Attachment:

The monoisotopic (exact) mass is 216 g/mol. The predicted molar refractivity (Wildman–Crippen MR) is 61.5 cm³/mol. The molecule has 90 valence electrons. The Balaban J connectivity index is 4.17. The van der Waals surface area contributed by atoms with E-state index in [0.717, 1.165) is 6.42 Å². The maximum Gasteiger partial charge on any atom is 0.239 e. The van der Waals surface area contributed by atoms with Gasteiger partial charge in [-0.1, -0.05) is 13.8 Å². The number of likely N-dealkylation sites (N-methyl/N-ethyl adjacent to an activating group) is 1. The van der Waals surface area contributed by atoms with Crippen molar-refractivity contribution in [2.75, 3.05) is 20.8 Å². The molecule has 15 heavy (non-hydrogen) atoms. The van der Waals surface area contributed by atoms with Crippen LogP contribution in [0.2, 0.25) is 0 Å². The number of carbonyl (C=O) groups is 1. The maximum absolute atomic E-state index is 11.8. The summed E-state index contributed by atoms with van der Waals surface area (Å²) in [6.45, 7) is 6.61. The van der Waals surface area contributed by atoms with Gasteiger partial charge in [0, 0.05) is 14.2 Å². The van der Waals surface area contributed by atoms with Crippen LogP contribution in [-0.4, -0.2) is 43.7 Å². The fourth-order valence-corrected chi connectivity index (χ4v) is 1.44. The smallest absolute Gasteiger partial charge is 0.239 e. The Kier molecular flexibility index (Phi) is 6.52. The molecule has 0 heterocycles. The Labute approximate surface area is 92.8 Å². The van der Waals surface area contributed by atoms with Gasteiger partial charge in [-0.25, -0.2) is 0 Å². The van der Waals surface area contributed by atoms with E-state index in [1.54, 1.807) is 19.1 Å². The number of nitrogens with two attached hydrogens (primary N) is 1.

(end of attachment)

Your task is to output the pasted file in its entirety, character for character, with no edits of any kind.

The monoisotopic (exact) mass is 216 g/mol. The predicted molar refractivity (Wildman–Crippen MR) is 61.5 cm³/mol. The molecule has 90 valence electrons. The Balaban J connectivity index is 4.17. The van der Waals surface area contributed by atoms with E-state index in [0.717, 1.165) is 6.42 Å². The maximum Gasteiger partial charge on any atom is 0.239 e. The van der Waals surface area contributed by atoms with Gasteiger partial charge in [-0.1, -0.05) is 13.8 Å². The number of likely N-dealkylation sites (N-methyl/N-ethyl adjacent to an activating group) is 1. The van der Waals surface area contributed by atoms with Crippen molar-refractivity contribution in [2.75, 3.05) is 20.8 Å². The molecule has 15 heavy (non-hydrogen) atoms. The van der Waals surface area contributed by atoms with Crippen LogP contribution in [0.2, 0.25) is 0 Å². The number of carbonyl (C=O) groups is 1. The maximum absolute atomic E-state index is 11.8. The summed E-state index contributed by atoms with van der Waals surface area (Å²) in [6.45, 7) is 6.61. The van der Waals surface area contributed by atoms with Gasteiger partial charge in [0, 0.05) is 14.2 Å². The van der Waals surface area contributed by atoms with Crippen LogP contribution in [-0.4, -0.2) is 43.7 Å². The fourth-order valence-corrected chi connectivity index (χ4v) is 1.44. The smallest absolute Gasteiger partial charge is 0.239 e. The Kier molecular flexibility index (Phi) is 6.52. The molecule has 0 heterocycles. The Labute approximate surface area is 92.8 Å². The van der Waals surface area contributed by atoms with Gasteiger partial charge in [-0.25, -0.2) is 0 Å². The van der Waals surface area contributed by atoms with E-state index in [1.54, 1.807) is 19.1 Å². The number of nitrogens with two attached hydrogens (primary N) is 1.